The application of reed bed technology for treating oil production waters and the associated chemical and biological processes
Oil exploration and production in the Sultanate of Oman is associated with many
challenges, of which the disposal of 600,000 m3d -I of oil production water in
environmentally sound method is of foremost importance. This water is contaminated
with petroleum hydrocarbons, traces of phenols, emulsifiers, a wide range of metals
and has an electrical conductivity of 12 dS m-I.
This study evaluated the use of Nimr reed bed technology for treating oil production
water and the role of its associated chemical and biological processes in the
contaminant removal. The combined interactions between the substrate, macrophytes
and the inhabiting microorganisms resulted in considerable reductions in the inorganic
and organic contaminants simultaneously. Metals in the effluents were reduced by
78% for (AI, Ba, Cr, Cu, Zn & Li), up to 40 for Fe, Li, Mn, Pb and appreciable
reductions of As, Cd, Co, Mo, Ni, Se, TI and V. A much better and consistent
reductions were achieved total hydrocarbons averaging 96% for the three years of
operation. The contaminants were virtually eliminated within the primary reed bed by
aerobic and to a lesser extent by anaerobic processes.
Metals were adsorbed by clays, chemisorbed by oxides. precipitated as metalcarbonates
and sulphates, organically complexed. precipitated as metal sulphides and
absorbed into primary and secondary minerals. After the first year, reeds became
mature and started taking up and accumulating significant quantities of metals, which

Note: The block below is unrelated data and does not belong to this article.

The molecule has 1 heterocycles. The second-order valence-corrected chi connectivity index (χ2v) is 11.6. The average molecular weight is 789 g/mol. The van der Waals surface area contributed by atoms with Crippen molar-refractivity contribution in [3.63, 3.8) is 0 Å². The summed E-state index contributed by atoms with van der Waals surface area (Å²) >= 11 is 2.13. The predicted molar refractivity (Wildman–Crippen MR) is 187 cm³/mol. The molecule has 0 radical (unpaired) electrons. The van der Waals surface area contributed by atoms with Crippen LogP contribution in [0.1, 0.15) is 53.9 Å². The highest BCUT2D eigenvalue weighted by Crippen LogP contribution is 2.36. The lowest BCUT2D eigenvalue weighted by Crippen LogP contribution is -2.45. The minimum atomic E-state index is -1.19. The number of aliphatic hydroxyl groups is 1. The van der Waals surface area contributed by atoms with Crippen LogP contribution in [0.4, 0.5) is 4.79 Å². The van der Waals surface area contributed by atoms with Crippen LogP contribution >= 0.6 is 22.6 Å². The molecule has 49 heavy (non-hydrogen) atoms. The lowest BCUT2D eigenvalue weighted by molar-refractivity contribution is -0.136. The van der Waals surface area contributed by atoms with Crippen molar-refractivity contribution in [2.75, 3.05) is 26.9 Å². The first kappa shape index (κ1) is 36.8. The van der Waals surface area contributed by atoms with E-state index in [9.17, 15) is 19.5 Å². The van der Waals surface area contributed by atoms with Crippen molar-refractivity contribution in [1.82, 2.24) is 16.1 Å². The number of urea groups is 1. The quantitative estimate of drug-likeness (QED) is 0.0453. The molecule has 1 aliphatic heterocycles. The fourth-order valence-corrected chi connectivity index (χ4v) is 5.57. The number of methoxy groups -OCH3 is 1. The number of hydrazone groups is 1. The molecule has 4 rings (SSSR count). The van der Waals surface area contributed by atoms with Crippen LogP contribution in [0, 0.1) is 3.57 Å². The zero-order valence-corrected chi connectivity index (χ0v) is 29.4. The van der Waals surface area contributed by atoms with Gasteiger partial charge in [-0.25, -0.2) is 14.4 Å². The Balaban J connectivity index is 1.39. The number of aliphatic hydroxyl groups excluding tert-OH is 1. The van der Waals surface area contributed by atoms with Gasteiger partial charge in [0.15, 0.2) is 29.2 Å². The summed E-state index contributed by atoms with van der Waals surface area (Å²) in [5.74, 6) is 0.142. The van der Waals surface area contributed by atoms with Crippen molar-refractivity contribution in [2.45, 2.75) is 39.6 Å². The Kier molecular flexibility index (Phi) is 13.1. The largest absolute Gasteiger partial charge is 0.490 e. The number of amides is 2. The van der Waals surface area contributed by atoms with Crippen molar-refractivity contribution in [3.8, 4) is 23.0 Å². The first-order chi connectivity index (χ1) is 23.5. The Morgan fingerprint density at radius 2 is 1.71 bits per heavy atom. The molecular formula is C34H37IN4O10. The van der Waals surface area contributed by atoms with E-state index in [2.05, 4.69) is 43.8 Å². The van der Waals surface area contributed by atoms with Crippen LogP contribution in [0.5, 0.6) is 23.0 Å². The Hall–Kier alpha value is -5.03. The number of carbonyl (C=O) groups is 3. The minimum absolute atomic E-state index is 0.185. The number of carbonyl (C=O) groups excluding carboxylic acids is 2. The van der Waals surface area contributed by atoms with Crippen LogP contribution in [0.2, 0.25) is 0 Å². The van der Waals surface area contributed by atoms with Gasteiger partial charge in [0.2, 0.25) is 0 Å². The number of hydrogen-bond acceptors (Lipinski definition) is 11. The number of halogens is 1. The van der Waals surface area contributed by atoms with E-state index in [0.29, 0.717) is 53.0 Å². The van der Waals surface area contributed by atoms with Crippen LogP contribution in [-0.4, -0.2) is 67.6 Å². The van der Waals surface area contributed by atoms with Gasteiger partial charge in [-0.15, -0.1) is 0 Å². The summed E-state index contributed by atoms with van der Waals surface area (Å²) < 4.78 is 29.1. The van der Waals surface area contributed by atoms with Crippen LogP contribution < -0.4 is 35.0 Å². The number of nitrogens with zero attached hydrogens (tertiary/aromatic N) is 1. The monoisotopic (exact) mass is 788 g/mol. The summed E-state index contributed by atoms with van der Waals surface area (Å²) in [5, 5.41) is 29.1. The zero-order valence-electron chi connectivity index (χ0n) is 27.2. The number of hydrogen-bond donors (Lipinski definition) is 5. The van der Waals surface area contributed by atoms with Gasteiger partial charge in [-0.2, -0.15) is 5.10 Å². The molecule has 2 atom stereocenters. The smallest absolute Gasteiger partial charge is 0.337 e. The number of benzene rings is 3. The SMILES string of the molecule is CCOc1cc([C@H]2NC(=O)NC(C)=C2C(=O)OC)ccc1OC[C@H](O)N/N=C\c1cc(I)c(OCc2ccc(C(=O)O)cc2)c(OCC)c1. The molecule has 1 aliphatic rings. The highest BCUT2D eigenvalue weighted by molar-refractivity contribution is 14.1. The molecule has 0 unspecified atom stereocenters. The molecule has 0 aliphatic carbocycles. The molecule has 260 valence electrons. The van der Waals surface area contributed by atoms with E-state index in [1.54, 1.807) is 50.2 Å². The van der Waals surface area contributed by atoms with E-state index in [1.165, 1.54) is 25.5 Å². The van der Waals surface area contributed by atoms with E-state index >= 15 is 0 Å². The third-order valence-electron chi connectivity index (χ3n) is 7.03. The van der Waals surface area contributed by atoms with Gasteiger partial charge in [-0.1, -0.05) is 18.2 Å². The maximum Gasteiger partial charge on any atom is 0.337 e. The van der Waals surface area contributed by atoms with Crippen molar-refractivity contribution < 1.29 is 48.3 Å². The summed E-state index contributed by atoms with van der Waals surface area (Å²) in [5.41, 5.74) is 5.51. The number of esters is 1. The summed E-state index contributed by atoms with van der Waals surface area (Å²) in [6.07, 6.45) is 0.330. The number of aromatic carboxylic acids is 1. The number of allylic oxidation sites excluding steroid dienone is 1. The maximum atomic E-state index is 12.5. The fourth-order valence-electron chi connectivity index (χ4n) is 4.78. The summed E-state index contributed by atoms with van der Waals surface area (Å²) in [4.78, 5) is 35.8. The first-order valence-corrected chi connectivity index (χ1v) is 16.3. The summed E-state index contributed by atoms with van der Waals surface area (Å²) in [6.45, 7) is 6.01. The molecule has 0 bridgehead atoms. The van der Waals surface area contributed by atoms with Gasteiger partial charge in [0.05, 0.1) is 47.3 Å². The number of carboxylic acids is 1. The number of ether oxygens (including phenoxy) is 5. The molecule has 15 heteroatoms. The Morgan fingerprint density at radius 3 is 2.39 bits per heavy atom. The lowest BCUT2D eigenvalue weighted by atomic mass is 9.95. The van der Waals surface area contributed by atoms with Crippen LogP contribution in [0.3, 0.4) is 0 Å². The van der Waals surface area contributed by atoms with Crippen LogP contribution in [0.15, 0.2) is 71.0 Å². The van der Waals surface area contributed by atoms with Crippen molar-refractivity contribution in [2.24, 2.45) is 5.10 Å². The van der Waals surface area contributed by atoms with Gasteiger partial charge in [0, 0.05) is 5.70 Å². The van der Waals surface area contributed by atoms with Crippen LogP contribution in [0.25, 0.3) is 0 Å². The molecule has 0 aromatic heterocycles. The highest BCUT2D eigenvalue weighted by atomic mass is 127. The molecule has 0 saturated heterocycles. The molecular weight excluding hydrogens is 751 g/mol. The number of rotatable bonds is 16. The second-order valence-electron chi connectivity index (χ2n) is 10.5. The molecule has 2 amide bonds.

virtually eliminated any further accumulation in the substrate.
Hydrocarbons were predominantly attenuated by the developed sediment layer and
creeping on reeds accommodating as much as 36±9 and 43±13% of their weight oil,
respectively. The dissipation of hydrocarbons was shown to being rapid and faster for
the lower molecular weight compounds than the larger ones, through volatilisation,
photooxidation, aerobic and to less extent anaerobic biodegradation. The adapted and
acclimated indigenous microbes tolerate high salinities; biodegraded hydrocarbon
loads up to 9% and tolerates the diverse range of metals at different concentrations.
The clogging problem in Nimr reduced the treatment capacity from 1500 to 400 m3d-1
however. this drawback was successfully surmounted in pot experiments using a
sandy loam instead of Nimr loamy soil, and surface instead of subsurface flow
regime. It was concluded that the technology is viable for this application and
recommendations for future work were accordingly suggested.